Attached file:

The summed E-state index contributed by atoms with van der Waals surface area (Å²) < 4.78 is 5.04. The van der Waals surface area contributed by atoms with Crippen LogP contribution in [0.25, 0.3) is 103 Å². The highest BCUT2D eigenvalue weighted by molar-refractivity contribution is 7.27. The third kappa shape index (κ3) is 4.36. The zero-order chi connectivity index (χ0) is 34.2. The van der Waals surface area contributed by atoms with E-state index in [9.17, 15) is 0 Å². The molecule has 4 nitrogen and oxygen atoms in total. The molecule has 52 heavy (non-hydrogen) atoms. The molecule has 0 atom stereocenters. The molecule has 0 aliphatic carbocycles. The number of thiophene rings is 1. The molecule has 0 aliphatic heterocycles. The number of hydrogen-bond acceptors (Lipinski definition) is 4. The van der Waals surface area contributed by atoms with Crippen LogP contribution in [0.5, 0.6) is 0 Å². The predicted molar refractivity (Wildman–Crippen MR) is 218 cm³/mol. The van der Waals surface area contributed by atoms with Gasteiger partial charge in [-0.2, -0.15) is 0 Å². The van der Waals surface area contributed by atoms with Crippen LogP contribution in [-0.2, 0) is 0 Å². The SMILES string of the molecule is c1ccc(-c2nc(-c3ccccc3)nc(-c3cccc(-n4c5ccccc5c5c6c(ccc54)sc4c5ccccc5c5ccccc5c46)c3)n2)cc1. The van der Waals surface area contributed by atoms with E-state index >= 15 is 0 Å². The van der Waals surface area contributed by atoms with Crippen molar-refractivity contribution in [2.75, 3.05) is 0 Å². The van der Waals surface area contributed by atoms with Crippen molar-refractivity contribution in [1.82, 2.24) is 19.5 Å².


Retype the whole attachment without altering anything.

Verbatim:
The summed E-state index contributed by atoms with van der Waals surface area (Å²) < 4.78 is 5.04. The van der Waals surface area contributed by atoms with Crippen LogP contribution in [0.25, 0.3) is 103 Å². The highest BCUT2D eigenvalue weighted by molar-refractivity contribution is 7.27. The third kappa shape index (κ3) is 4.36. The zero-order chi connectivity index (χ0) is 34.2. The van der Waals surface area contributed by atoms with E-state index in [9.17, 15) is 0 Å². The molecule has 4 nitrogen and oxygen atoms in total. The molecule has 52 heavy (non-hydrogen) atoms. The molecule has 0 atom stereocenters. The molecule has 0 aliphatic carbocycles. The number of thiophene rings is 1. The molecule has 0 aliphatic heterocycles. The number of hydrogen-bond acceptors (Lipinski definition) is 4. The van der Waals surface area contributed by atoms with Crippen LogP contribution in [0.5, 0.6) is 0 Å². The predicted molar refractivity (Wildman–Crippen MR) is 218 cm³/mol. The van der Waals surface area contributed by atoms with Gasteiger partial charge in [-0.2, -0.15) is 0 Å². The van der Waals surface area contributed by atoms with Crippen LogP contribution in [-0.2, 0) is 0 Å². The SMILES string of the molecule is c1ccc(-c2nc(-c3ccccc3)nc(-c3cccc(-n4c5ccccc5c5c6c(ccc54)sc4c5ccccc5c5ccccc5c46)c3)n2)cc1. The van der Waals surface area contributed by atoms with E-state index >= 15 is 0 Å². The van der Waals surface area contributed by atoms with Crippen molar-refractivity contribution in [2.75, 3.05) is 0 Å². The van der Waals surface area contributed by atoms with Crippen molar-refractivity contribution in [1.82, 2.24) is 19.5 Å².